Belgrade at Night has up-to-date information on where to party. The company provides a free service. It offers to put visitors names on the guest list of popular nightspots, quickly and free-of-charge. The most popular clubs in Belgrade don’t charge entry but they do require names of visitors to be on their guest list to guarantee entry.

People dancing at the Terrassa night club in Belgrade.
People dancing at the Terrassa night club in Belgrade.

Shopping in Belgrade

The shops along the pedestrianised Knez Mihailova are a good starting point if you’re looking to buy clothes and shoes. Within the bookstores you can find maps of Belgrade and Serbia, plus guidebooks that have been translated into several languages, making it a good place to pick up materials at the outset of a trip.

For a range of hip products by Serbian and international designers drop by the Supermarket concept store (Višnjićeva 10). You can get everything from clothing to kitchen items, plus toys and household items.

To stock up on ratluk and handmade lollies, pop into the compact Bombondžija Bosiljcic sweetshop (Gavrila Principa 14) and take your pick of the products.

Sightseeing highlights in Belgrade

The Kalemegdan fortress’s long history and grand gateway make it a must-see attraction. If snow is falling you can take refuge inside the Military Museum or head into the ivy-clad Ružica Church to see ornamentation crafted out of bullet casings and sabres dating from World War One. Back in August 1914 some of the first shots of the Great War were fired into the fortress from an Austro-Hungarian gunboat on the River Danube.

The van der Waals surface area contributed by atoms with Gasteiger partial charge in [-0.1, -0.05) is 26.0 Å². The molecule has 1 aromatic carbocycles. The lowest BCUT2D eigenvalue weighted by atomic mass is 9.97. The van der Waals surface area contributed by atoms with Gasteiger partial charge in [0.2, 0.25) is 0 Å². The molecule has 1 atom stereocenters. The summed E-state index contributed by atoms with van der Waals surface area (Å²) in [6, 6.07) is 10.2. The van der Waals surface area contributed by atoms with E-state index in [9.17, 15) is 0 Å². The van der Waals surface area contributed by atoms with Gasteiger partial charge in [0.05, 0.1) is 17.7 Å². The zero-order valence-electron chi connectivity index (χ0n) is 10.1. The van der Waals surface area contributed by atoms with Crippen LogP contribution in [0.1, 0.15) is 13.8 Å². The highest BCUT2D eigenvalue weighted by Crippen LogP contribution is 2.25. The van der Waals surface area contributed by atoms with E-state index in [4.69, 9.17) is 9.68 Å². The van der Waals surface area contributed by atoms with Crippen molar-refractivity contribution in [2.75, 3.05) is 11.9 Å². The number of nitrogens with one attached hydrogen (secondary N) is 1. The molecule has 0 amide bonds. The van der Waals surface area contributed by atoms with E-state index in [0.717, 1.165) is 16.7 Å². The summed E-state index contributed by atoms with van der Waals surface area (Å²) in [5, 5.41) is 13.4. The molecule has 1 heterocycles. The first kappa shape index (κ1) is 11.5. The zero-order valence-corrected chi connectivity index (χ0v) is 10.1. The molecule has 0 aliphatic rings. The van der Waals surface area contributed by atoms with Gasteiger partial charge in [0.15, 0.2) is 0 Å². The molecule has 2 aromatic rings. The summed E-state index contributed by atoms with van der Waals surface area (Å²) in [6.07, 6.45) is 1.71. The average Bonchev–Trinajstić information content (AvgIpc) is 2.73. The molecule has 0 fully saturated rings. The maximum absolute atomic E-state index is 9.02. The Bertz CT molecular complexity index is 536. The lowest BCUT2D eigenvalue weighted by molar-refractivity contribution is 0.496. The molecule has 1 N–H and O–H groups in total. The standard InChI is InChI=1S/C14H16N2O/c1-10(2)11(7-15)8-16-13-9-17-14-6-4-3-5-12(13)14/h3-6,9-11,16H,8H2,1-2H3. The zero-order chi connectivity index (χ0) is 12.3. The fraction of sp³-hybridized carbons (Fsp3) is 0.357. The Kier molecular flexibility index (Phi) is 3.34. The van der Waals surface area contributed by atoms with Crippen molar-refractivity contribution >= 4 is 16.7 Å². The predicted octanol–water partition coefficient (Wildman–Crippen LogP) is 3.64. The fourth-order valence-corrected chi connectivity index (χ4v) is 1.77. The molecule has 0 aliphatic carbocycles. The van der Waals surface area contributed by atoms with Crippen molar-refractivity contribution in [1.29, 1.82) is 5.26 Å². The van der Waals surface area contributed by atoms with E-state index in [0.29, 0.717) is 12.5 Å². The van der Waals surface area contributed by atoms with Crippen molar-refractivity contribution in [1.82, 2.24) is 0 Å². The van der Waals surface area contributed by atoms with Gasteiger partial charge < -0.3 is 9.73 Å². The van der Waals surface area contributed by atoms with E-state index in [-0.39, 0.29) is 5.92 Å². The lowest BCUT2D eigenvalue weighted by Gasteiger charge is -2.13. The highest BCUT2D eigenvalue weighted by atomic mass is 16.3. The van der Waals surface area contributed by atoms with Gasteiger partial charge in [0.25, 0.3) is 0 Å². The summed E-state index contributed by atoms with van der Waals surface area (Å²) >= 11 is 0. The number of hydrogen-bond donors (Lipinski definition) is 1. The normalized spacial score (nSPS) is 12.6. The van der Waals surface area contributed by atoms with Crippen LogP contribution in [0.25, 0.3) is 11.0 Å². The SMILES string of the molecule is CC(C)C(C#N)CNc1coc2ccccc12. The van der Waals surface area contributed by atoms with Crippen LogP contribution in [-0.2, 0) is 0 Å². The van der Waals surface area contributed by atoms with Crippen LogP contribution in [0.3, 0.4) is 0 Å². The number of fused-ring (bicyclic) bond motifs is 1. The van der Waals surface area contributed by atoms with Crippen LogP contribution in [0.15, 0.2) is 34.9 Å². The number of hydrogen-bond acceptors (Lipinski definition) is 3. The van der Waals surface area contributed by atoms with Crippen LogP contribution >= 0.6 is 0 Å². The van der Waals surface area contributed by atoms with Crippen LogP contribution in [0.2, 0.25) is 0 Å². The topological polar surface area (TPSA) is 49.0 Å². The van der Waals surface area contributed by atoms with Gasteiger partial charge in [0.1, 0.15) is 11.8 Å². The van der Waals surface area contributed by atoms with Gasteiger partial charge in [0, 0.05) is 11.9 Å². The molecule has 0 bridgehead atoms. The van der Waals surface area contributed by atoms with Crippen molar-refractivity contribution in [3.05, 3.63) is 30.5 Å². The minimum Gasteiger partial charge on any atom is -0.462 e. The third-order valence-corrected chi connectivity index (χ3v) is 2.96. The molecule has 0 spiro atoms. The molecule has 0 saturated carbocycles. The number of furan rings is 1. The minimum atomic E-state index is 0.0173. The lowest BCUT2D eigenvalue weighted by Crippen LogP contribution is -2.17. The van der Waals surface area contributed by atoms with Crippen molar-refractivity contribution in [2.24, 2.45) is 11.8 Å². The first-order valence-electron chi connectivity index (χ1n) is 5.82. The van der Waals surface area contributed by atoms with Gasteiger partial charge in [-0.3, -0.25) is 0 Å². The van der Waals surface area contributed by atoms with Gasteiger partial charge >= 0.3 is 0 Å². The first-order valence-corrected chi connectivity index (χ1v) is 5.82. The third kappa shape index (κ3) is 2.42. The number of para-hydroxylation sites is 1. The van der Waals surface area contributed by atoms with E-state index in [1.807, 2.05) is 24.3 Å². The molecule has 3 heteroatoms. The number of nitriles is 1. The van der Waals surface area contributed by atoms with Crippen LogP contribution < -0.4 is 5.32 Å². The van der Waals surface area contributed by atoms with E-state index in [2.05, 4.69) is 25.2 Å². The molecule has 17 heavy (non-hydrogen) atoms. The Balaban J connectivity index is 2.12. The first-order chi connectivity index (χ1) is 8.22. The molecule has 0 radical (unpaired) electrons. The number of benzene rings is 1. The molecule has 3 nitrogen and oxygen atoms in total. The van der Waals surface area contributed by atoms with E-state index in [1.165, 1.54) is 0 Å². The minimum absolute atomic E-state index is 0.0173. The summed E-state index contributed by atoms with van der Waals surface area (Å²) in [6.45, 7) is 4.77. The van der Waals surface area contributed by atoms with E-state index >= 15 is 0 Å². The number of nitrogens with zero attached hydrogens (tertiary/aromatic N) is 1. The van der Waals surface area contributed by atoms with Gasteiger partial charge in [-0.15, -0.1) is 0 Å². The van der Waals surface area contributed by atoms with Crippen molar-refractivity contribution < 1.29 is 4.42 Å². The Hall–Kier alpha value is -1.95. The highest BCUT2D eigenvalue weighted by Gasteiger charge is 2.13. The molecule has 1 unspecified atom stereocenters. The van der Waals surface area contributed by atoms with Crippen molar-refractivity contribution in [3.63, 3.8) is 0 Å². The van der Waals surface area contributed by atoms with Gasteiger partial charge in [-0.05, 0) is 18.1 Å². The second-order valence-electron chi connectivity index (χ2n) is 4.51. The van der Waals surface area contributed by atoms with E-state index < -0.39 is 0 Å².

The Nikola Tesla Museum (Krunska 51) provides insights into the life and work of an electrical engineer and scientist whose visionary thinking still go underappreciated in many parts of the world. Tesla lived from 1856 to 1953, was the inventor of the Tesla Coil and had a unit of measurement named after him. The urn holding his ashes stands within the museum. Demonstrations of his inventions, including his remote control ship, still draw gasps of admiration from onlookers.

Legat Petar Lubarda (Iličićeva 1) is a villa roughly ten minutes stroll from the Museum of Yugoslav History and the House of Flowers, the mausoleum of Josip Broz Tito. The building was once the home and workplace of Petar Lubarba, an artist acclaimed for his abstract works. Several restored artworks are displayed and a 15-minute video gives insights into Lubarda’s turbulent and creative life.

If you enjoy sport and events with thumping atmospheres, try to get tickets to experience one of Red Star Belgrade’s Euroleague basketball matches. Like the city at large, the vibrancy of an evening in the Kombank Arena makes a big impression.

Getting to Belgrade

Stuart flew direct from London Heathrow to Belgrade with Air Serbia. The flight lasts two hours 40 minutes.

Where to stay

Stuart stayed in the Crowne Plaza Belgrade (Vladimira Popovica 10; +381 11 2204004). The hotel has 416 guestrooms plus a restaurant, lounge-bar and conference facilities. There’s also a fitness centre and an indoor pool.

Further information

Take a look at the National Tourism Organisation of Serbia‘s website for ideas relating to travel in Belgrade and beyond.

Photos illustrating this post are by Why Eye photography.

Thanks for reading this article about things to see and do during a weekend break in Belgrade, Serbia. If you’re in Serbia, you may enjoy visiting the Fruška Gora region.

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A sharing platter (Cevapici) featuring grilled meats, potatoes and kaymak served in Belgrade.
A sharing platter (Cevapici) featuring grilled meats, potatoes and kaymak served in Belgrade.